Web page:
Fallujah Redux is the first book about the Fallujah Awakening written by Operation Iraqi Freedom military veterans who served there, providing a comprehensive account of the turning of Fallujah away from the al-Qaeda insurgency in 2007. The city of Fallujah will long be associated with some of the worst violence and brutality of the Iraq War. Initially occupied by U.S. forces in 2003, it eventually served as the headquarters for numerous insurgent groups operating west of Baghdad, including al-Qaeda in Iraq and its leader Abu Musab al-Zarqawi, until forcibly retaken at the end of 2004.
Once the city was finally cleared, U.S. forces settled into the routine of waging a low-intensity warfare campaign against insurgent forces and trying to set the conditions for Iraqi government control. Even though U.S. forces were winning tactically, they struggled with a population that still strongly supported the insurgency. By the middle of 2007, four years after the initial invasion of Iraq, the city of Fallujah and its surrounding countryside were still mired in a seemingly intractable insurgency. As Anbar Province’s tribes began to turn against al-Qaeda, Fallujah’s residents were waiting for the movement to push eastward to help them eliminate al-Qaeda but they needed the help of U.S. forces. A concerted pacification campaign, in coordination with tribal efforts, was implemented by U.S. and Iraqi security forces that fundamentally altered local security conditions in Fallujah.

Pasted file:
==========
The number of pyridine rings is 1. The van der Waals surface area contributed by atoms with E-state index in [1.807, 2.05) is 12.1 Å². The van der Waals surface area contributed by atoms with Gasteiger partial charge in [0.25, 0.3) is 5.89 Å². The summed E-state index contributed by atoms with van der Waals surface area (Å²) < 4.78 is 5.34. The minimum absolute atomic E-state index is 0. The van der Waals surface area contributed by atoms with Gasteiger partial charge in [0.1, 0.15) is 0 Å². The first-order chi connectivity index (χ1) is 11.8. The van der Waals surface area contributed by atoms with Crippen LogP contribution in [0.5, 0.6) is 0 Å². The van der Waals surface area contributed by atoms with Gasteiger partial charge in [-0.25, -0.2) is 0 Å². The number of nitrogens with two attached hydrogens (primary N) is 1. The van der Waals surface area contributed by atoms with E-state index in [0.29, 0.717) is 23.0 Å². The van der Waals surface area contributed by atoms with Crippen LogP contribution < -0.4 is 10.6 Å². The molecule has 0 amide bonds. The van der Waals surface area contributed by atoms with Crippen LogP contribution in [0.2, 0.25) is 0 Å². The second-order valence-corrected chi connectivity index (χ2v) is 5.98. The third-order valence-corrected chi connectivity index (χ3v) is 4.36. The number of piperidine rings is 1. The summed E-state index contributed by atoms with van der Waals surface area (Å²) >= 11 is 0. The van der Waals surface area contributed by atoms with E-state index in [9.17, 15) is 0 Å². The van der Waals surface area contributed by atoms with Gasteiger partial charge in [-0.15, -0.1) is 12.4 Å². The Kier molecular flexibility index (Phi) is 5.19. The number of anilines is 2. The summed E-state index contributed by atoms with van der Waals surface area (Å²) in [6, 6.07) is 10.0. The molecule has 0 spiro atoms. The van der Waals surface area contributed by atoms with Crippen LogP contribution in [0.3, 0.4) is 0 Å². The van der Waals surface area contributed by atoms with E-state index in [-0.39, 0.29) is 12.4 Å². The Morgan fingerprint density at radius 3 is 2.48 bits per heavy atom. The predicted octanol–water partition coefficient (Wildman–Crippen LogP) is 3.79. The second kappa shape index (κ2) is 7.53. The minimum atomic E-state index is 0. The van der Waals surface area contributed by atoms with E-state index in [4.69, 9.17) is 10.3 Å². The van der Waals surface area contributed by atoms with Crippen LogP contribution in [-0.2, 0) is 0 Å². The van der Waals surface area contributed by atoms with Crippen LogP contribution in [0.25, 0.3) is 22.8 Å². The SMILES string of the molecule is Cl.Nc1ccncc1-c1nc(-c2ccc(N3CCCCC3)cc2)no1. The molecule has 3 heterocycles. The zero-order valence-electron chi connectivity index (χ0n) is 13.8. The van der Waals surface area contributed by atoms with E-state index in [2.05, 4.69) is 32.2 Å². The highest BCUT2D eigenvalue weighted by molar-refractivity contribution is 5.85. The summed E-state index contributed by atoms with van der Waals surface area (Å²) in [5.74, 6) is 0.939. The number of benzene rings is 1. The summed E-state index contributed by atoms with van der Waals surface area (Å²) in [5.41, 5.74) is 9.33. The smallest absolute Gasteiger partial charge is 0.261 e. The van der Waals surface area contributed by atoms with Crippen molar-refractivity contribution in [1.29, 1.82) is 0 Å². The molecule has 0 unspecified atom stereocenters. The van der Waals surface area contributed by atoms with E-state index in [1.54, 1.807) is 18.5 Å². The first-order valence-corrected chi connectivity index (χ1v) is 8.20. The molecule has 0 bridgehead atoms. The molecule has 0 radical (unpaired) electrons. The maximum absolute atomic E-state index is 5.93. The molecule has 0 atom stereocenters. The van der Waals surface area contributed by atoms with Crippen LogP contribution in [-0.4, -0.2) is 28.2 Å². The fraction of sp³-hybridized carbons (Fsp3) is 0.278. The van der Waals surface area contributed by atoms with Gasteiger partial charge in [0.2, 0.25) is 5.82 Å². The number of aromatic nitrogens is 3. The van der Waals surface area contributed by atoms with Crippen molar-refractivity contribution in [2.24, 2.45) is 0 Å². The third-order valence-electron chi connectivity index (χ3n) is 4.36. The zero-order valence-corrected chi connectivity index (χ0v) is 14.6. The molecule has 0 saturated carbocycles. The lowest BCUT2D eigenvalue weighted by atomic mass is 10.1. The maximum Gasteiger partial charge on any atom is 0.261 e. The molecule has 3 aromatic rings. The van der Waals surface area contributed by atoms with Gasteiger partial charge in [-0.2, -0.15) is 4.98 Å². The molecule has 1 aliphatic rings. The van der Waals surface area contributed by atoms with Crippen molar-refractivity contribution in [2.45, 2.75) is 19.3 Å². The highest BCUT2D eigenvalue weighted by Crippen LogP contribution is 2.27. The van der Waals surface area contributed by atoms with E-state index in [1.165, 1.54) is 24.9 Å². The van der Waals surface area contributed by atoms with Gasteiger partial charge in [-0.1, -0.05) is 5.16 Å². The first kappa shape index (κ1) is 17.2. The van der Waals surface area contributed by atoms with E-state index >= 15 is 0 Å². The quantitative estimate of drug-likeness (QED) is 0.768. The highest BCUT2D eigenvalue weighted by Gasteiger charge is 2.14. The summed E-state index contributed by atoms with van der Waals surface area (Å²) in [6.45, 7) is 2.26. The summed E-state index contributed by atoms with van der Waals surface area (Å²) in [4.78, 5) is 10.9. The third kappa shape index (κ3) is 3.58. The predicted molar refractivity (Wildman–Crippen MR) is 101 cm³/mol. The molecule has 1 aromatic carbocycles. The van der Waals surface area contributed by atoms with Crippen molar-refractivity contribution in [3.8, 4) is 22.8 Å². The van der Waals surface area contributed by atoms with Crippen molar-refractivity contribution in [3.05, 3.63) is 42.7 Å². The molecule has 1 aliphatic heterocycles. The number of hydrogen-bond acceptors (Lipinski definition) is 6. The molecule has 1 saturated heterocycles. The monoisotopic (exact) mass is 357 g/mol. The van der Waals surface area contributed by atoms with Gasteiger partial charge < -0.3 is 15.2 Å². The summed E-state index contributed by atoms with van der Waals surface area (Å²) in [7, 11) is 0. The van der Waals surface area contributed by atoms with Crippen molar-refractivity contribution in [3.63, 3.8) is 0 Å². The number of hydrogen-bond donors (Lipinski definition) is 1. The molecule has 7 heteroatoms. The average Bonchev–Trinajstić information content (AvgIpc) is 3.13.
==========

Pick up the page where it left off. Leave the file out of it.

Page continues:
This book describes the campaign that turned Fallujah from a perennial insurgent hotspot to an example of what can be achieved by the right combination of leadership and perseverance. Many books have told of the major battles in Fallujah—this book tells the rest of the story that never made the news.